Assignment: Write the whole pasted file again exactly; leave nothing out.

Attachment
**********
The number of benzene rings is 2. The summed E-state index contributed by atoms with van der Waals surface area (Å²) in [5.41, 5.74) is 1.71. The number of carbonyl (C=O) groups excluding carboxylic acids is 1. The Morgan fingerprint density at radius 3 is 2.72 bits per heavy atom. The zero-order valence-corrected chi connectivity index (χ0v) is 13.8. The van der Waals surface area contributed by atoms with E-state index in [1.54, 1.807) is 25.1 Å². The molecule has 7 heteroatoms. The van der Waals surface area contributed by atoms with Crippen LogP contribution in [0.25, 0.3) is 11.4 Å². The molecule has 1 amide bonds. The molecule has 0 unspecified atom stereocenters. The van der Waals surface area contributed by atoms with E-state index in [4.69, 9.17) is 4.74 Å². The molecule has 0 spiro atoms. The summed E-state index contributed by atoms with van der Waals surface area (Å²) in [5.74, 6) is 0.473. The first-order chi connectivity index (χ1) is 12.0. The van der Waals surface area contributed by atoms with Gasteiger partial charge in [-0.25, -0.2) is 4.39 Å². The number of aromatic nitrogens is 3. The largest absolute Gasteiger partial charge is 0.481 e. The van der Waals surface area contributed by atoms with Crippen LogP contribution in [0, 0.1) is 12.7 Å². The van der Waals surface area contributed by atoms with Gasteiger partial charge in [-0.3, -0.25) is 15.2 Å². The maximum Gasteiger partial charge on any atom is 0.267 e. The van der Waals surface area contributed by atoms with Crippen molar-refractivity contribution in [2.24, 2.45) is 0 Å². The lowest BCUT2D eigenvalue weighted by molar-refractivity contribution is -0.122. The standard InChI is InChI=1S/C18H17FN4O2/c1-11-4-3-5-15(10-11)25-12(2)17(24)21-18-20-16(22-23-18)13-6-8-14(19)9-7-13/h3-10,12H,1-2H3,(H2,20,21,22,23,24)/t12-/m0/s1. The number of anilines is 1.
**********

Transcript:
The number of benzene rings is 2. The summed E-state index contributed by atoms with van der Waals surface area (Å²) in [5.41, 5.74) is 1.71. The number of carbonyl (C=O) groups excluding carboxylic acids is 1. The Morgan fingerprint density at radius 3 is 2.72 bits per heavy atom. The zero-order valence-corrected chi connectivity index (χ0v) is 13.8. The van der Waals surface area contributed by atoms with E-state index in [1.54, 1.807) is 25.1 Å². The molecule has 7 heteroatoms. The van der Waals surface area contributed by atoms with Crippen LogP contribution in [0.25, 0.3) is 11.4 Å². The molecule has 1 amide bonds. The molecule has 0 unspecified atom stereocenters. The van der Waals surface area contributed by atoms with E-state index in [4.69, 9.17) is 4.74 Å². The molecule has 0 spiro atoms. The summed E-state index contributed by atoms with van der Waals surface area (Å²) in [5.74, 6) is 0.473. The first-order chi connectivity index (χ1) is 12.0. The van der Waals surface area contributed by atoms with Gasteiger partial charge in [-0.25, -0.2) is 4.39 Å². The number of aromatic nitrogens is 3. The largest absolute Gasteiger partial charge is 0.481 e. The van der Waals surface area contributed by atoms with Crippen LogP contribution in [0, 0.1) is 12.7 Å². The van der Waals surface area contributed by atoms with Gasteiger partial charge in [-0.3, -0.25) is 15.2 Å². The maximum Gasteiger partial charge on any atom is 0.267 e. The van der Waals surface area contributed by atoms with Crippen molar-refractivity contribution in [2.24, 2.45) is 0 Å². The lowest BCUT2D eigenvalue weighted by molar-refractivity contribution is -0.122. The standard InChI is InChI=1S/C18H17FN4O2/c1-11-4-3-5-15(10-11)25-12(2)17(24)21-18-20-16(22-23-18)13-6-8-14(19)9-7-13/h3-10,12H,1-2H3,(H2,20,21,22,23,24)/t12-/m0/s1. The number of anilines is 1.